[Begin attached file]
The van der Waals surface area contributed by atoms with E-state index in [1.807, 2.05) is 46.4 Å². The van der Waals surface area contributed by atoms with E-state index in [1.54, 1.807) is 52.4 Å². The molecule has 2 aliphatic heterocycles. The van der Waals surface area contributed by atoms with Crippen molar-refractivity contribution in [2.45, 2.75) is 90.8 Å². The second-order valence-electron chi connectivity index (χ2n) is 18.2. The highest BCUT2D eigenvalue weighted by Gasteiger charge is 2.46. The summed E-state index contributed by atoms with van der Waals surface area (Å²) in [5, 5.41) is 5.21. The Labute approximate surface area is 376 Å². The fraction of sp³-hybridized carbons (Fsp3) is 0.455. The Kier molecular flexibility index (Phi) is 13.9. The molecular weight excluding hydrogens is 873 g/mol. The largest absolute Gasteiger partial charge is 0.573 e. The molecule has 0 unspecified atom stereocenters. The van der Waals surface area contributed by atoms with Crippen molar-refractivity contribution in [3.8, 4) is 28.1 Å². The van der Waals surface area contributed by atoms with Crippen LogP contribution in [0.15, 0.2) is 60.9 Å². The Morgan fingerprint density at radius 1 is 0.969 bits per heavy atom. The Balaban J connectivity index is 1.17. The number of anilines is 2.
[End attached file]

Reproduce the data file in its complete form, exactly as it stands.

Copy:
The van der Waals surface area contributed by atoms with E-state index in [1.807, 2.05) is 46.4 Å². The van der Waals surface area contributed by atoms with E-state index in [1.54, 1.807) is 52.4 Å². The molecule has 2 aliphatic heterocycles. The van der Waals surface area contributed by atoms with Crippen molar-refractivity contribution in [2.45, 2.75) is 90.8 Å². The second-order valence-electron chi connectivity index (χ2n) is 18.2. The highest BCUT2D eigenvalue weighted by Gasteiger charge is 2.46. The summed E-state index contributed by atoms with van der Waals surface area (Å²) in [5, 5.41) is 5.21. The Labute approximate surface area is 376 Å². The fraction of sp³-hybridized carbons (Fsp3) is 0.455. The Kier molecular flexibility index (Phi) is 13.9. The molecular weight excluding hydrogens is 873 g/mol. The largest absolute Gasteiger partial charge is 0.573 e. The molecule has 0 unspecified atom stereocenters. The van der Waals surface area contributed by atoms with Crippen molar-refractivity contribution in [3.8, 4) is 28.1 Å². The van der Waals surface area contributed by atoms with Crippen LogP contribution in [0.15, 0.2) is 60.9 Å². The Morgan fingerprint density at radius 1 is 0.969 bits per heavy atom. The Balaban J connectivity index is 1.17. The number of anilines is 2.